It was the string of missed phone calls from the Apostolic Nuncio that told Bishop Mark Edwards a new appointment was on the cards.
“My phone was flat so I charged it and went to work in my office,” the former teacher said.
“At noon I checked my messages and had missed calls from Archbishop Adolfo Tito Yllana at 9am and 10am and a text message at 11am. The Nuncio doesn’t ring very often so I had a fair idea.
“I was absolutely shocked and delighted. The welcome and openness from the people in Wagga Wagga has been deeply moving.”
Bishop Mark’s installation Mass will be on July 22 with the Nuncio assisted by Sydney Archbishop Anthony Fisher and Apostolic Administrator Archbishop Christopher Prowse.
A composed and considered man, Bishop Mark said it was wrong that the diocese had been without a bishop almost four years.
“It’s been an enormously long time and I thank the people of Wagga for their faithfulness and perseverance,” he said. “I’m very keen to go and look forward to dedicating what I have left of my life to being with the people.”
A frank Bishop Mark said he understood there were challenges in the diocese and would approach the role with an open mind.
“I’m not that enamoured with labels like conservative and progressive,” he said. “The right terms are faithful and unfaithful, loving and unloving. The question is, are you prepared to grow?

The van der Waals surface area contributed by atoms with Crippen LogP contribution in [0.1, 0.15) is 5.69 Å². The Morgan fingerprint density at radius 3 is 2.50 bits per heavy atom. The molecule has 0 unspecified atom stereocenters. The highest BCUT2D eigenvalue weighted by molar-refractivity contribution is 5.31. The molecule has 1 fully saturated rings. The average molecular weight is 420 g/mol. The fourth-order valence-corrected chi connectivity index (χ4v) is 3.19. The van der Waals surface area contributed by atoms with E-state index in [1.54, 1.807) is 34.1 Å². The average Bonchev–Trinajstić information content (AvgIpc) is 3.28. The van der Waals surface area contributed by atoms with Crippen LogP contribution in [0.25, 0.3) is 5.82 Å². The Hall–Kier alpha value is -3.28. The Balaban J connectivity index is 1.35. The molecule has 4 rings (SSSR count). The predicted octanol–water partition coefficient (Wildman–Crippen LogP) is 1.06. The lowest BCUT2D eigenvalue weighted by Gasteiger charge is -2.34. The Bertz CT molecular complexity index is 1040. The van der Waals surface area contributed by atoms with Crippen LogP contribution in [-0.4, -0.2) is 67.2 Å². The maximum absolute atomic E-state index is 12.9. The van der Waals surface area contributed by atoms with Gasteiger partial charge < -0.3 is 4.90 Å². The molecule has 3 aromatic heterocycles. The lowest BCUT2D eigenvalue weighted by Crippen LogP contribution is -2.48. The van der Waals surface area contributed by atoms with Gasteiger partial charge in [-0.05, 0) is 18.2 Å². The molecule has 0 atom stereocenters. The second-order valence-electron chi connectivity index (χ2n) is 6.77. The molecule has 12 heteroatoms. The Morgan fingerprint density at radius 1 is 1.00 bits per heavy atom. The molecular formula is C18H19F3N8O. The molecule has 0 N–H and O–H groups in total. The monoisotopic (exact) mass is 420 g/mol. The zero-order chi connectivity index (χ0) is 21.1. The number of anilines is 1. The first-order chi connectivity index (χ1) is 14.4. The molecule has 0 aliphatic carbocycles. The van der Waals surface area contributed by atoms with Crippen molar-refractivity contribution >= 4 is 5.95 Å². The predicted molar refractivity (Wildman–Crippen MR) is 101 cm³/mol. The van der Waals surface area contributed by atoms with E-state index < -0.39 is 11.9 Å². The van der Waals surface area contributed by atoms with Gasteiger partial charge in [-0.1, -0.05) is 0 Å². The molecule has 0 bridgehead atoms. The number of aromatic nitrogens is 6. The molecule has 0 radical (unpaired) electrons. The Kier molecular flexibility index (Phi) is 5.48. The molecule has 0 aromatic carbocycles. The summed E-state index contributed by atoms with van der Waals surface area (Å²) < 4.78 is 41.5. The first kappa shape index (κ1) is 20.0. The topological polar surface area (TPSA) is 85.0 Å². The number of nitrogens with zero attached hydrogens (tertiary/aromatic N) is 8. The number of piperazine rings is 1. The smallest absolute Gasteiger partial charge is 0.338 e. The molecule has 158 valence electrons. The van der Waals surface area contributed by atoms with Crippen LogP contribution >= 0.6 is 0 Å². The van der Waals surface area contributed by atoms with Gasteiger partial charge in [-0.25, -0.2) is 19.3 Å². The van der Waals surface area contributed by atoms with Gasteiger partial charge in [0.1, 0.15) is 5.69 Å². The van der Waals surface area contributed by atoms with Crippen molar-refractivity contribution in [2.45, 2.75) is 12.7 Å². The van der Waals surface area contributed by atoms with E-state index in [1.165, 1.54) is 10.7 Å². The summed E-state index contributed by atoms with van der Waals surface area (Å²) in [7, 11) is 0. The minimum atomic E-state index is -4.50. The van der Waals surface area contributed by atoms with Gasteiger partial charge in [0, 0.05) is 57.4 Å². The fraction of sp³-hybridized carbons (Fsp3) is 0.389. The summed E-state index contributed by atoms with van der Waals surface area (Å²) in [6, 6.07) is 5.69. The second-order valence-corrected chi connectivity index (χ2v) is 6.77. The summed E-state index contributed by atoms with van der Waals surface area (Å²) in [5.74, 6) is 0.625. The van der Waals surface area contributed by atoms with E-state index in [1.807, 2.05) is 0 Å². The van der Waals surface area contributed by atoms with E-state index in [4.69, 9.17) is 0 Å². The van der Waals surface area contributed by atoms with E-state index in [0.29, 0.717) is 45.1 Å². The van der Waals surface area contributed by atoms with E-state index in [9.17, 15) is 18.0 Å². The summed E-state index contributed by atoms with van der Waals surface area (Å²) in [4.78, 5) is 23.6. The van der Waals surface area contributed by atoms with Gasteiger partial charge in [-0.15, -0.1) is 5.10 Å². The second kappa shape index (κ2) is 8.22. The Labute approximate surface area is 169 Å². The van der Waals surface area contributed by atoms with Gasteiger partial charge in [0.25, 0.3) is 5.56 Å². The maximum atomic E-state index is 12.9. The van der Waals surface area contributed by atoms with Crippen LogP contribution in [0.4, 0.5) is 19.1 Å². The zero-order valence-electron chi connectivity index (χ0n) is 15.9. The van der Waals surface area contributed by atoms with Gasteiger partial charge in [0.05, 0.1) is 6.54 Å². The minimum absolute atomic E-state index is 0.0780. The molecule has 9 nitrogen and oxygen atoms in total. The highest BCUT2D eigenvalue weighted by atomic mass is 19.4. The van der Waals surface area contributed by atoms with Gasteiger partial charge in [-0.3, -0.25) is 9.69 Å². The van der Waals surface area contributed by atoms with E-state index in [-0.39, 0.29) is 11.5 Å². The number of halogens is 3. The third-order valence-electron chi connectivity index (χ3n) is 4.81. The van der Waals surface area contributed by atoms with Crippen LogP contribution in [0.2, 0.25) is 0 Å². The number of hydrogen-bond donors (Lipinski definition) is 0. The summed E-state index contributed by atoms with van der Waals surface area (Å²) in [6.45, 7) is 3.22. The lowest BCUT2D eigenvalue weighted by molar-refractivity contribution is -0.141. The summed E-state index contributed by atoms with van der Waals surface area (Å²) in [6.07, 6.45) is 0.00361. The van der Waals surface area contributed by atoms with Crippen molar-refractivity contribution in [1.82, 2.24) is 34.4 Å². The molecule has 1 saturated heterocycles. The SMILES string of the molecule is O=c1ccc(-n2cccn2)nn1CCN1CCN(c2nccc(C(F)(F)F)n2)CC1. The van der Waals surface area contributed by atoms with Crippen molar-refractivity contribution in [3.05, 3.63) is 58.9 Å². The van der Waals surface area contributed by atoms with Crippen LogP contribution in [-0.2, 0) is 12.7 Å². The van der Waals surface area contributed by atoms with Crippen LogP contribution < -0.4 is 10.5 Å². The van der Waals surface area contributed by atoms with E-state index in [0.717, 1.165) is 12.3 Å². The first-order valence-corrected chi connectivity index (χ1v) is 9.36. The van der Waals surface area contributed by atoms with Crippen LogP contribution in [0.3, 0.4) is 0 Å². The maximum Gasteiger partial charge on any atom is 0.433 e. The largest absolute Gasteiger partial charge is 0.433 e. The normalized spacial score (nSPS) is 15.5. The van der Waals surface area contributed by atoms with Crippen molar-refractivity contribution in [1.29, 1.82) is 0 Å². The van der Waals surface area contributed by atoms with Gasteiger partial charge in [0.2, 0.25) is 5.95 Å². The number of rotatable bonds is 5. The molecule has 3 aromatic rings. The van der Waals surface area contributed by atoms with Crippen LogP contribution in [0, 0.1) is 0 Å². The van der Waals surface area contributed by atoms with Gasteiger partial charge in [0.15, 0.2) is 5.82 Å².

“My hope for the church and clergy is to build us as a faithful and flexible and merciful body.”
Born in Indonesia where his father Graham worked for the Shell oil company, Bishop Mark attended primary schools in Adelaide and Darwin before the family settled in Melbourne. High school was Mazenod College run by the Oblates of Mary Immaculate.
“I was in Year 12 and filling out my university preferences and then I thought, what do I really want to do next year,” Bishop Mark explained.
“I thought, this school has been wonderful and I’ve had great priests as teachers. It would be good for others to have that experience.
“But that would mean someone has to join the Oblates. I didn’t think I’d be a great teacher but the congregation were just starting to send men to begin a mission in Indonesia where I was born.
“I thought I could join the Oblates and be a missionary in Indonesia, but didn’t they then send me to become a teacher!”
Bishop Mark has also been a seminary rector and his education and seminary experience will stand him in good stead at Wagga with its 31 schools and Vianney College seminary.
The enthusiastic bishop enjoys cricket (he played F-grade at university) and is a Bridge fanatic.
“I started bridge at uni and almost failed first year because I was playing 20 to 30 hours a week,” Bishop Mark confessed.
“I didn’t play for 25 years and since I’ve gone back I’m loving it. It’s good intellectual fun.”
Reproduced with permission from Catholic Voice, the news publication of the Archdiocese of Canberra and Goulburn.